Without doubt one of the best movies we've seen so far this year - well we know it's early days yet but nevertheless, it'll take a serious belter to knock this one off our top spot - we couldn't pat the folk at JDIFF any more on the back for choosing such a fantastic festival opener. Based on a novel by Daniel Clay and directed by Rufus Norris, Broken (starring Tim Roth and Cillian Murphy) is compelling from beginning to end. While I could babble on here about the ins and outs of the plot - the story's treatment of mental health issues, violence, and father/daughter relationships - I'd rather not spoil the rich cinematic experience that awaits you. Rather, I'll let novelist Daniel Clay do the talking. Clay was kind enough to share with me his experience of taking Broken from the seeds of an idea right through to the big-screen masterpiece that it has become. Having endured more than a few hiccups along the way, Clay's is a fantastic success story, if ever we heard one.
So Daniel, how long was this in the works? When did you first write the book?
I wrote the novel in 2005 but I was an unpublished author with no links to anyone in the publishing industry so it was a case of sending off unsolicited submissions to publishing houses and agents in the hope of catching someone's eye. Two years and countless rejections later, Jonny Geller at Curtis Brown Literary Agency read the same submission everyone else had turned down and fell in love with it and things started moving from there; the novel was published in 2008 and the film rights were optioned by Cuba Pictures in conjunction with BBC Films the same year. Since then, with the film, it's been a case of ups and downs with different actors being attached then suddenly not being attached and funding disappearing with them and all sorts of shenanigans like that, but it finally started filming late 2011 and had its worldwide premiere when opening Critics' Week at Cannes last year.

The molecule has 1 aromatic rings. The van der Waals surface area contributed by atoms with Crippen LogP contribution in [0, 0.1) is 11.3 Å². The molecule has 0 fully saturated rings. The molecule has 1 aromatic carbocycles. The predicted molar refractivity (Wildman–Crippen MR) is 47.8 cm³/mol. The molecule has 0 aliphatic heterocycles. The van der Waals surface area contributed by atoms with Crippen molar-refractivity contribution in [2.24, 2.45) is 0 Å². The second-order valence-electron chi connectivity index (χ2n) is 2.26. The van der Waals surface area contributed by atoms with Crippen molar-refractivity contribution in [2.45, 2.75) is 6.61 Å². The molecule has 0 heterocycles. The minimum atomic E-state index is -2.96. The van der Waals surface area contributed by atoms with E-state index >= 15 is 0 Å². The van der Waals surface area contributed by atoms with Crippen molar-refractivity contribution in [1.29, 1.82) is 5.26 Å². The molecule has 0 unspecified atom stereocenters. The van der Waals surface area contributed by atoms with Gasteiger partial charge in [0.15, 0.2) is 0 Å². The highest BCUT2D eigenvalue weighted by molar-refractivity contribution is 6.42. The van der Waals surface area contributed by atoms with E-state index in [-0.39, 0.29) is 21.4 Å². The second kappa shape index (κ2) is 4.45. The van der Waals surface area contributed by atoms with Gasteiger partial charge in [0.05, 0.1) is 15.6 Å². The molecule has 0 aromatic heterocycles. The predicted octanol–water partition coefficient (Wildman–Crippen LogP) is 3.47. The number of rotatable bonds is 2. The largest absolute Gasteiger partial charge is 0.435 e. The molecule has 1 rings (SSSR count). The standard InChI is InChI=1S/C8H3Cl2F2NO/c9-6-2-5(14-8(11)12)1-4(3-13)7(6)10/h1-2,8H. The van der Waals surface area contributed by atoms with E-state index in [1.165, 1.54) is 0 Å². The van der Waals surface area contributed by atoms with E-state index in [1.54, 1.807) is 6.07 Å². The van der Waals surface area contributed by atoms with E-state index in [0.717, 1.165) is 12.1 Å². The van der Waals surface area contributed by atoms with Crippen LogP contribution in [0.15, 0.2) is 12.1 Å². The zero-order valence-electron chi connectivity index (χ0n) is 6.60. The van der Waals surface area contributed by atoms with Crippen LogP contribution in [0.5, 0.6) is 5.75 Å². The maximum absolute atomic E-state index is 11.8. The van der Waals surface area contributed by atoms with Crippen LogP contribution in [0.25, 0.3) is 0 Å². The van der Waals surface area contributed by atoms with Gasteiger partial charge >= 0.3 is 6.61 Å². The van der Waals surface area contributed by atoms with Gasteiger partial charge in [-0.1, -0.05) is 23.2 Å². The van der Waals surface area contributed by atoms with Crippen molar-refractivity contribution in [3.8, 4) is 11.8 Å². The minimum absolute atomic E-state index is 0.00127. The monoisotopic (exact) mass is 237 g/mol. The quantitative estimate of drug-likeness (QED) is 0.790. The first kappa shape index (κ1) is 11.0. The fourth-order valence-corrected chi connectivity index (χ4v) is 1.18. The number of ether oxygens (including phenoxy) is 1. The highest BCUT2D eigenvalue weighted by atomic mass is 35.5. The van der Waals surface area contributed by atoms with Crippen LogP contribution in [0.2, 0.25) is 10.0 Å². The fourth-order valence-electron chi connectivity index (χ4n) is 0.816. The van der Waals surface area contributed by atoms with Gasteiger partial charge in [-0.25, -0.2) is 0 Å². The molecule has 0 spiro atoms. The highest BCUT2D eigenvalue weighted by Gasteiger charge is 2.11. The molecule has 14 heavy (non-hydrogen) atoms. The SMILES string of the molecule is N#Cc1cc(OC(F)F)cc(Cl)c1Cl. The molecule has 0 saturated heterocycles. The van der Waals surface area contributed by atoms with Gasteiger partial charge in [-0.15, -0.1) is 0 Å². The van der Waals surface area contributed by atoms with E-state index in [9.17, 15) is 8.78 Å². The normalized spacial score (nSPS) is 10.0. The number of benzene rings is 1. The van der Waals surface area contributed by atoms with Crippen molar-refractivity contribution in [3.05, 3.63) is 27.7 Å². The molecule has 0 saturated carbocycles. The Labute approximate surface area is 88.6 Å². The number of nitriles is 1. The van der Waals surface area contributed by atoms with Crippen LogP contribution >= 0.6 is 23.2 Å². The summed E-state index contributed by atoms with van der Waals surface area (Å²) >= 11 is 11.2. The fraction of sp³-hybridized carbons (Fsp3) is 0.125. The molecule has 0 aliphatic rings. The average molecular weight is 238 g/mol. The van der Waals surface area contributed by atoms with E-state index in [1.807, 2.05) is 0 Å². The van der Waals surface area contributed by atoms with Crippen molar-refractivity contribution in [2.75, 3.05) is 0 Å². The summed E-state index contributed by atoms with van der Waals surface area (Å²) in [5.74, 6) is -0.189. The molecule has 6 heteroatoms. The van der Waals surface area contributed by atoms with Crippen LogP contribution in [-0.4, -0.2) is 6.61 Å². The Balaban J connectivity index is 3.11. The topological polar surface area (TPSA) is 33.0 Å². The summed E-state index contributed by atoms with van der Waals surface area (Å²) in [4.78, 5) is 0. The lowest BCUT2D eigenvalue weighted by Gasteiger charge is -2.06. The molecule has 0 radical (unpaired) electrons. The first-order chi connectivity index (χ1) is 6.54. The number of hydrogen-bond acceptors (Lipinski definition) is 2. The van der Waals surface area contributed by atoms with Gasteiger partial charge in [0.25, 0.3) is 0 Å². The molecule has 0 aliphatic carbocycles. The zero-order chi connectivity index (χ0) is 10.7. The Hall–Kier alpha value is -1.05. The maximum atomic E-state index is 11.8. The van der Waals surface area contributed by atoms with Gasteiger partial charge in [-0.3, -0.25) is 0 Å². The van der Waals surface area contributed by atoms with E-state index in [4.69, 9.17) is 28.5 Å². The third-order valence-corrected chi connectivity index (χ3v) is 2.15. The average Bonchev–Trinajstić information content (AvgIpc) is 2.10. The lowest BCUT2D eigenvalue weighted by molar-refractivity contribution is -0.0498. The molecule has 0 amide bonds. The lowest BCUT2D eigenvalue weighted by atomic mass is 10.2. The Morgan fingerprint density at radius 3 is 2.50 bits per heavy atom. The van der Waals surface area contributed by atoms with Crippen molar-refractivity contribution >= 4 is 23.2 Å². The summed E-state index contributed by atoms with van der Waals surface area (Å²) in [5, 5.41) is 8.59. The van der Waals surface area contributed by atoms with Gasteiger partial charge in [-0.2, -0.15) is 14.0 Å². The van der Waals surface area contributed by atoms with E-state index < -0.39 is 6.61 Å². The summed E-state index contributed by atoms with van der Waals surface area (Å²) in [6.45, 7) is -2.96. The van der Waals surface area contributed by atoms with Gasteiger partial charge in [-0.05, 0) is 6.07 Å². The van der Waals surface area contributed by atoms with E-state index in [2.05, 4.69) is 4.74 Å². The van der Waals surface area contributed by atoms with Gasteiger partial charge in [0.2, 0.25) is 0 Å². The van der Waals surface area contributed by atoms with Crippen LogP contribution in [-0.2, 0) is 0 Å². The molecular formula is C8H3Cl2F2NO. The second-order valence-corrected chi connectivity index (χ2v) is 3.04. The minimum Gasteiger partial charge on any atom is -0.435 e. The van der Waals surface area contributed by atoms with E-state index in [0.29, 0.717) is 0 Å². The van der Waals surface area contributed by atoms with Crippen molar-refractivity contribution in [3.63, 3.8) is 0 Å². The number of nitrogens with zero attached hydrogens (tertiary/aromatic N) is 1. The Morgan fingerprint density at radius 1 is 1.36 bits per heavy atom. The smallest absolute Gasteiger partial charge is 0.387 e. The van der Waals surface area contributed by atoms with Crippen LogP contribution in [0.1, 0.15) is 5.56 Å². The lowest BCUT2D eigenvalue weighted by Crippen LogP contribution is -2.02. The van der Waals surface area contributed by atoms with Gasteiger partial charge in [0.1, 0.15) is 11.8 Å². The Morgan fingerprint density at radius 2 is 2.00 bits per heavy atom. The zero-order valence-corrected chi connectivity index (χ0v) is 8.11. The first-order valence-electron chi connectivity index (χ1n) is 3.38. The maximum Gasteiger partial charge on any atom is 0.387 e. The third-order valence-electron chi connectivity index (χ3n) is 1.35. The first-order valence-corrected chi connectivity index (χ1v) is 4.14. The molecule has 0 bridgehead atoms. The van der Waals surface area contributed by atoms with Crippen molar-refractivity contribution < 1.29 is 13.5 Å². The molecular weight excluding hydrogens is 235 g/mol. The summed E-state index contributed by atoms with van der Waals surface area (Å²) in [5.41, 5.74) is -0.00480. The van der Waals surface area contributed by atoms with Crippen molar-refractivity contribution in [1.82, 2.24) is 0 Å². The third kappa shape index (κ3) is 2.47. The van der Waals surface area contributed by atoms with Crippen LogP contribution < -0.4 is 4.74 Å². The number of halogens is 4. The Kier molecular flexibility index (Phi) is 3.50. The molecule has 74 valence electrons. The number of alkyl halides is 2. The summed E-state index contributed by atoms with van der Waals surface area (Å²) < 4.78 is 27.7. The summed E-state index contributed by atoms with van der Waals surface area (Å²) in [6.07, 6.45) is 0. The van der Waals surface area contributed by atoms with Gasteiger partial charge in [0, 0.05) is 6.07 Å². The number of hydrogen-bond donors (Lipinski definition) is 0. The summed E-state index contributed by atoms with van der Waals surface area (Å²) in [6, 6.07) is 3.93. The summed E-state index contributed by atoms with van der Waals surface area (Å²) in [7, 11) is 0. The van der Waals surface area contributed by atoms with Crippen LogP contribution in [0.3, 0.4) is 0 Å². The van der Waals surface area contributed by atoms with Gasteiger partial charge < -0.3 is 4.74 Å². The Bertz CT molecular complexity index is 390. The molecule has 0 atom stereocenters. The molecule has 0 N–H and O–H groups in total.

What was the inspiration behind this?
I think for Rufus Norris (the director) - and a lot of the people tied to the film - the inspiration to run with it seems to be the story's different portrayals of parenthood.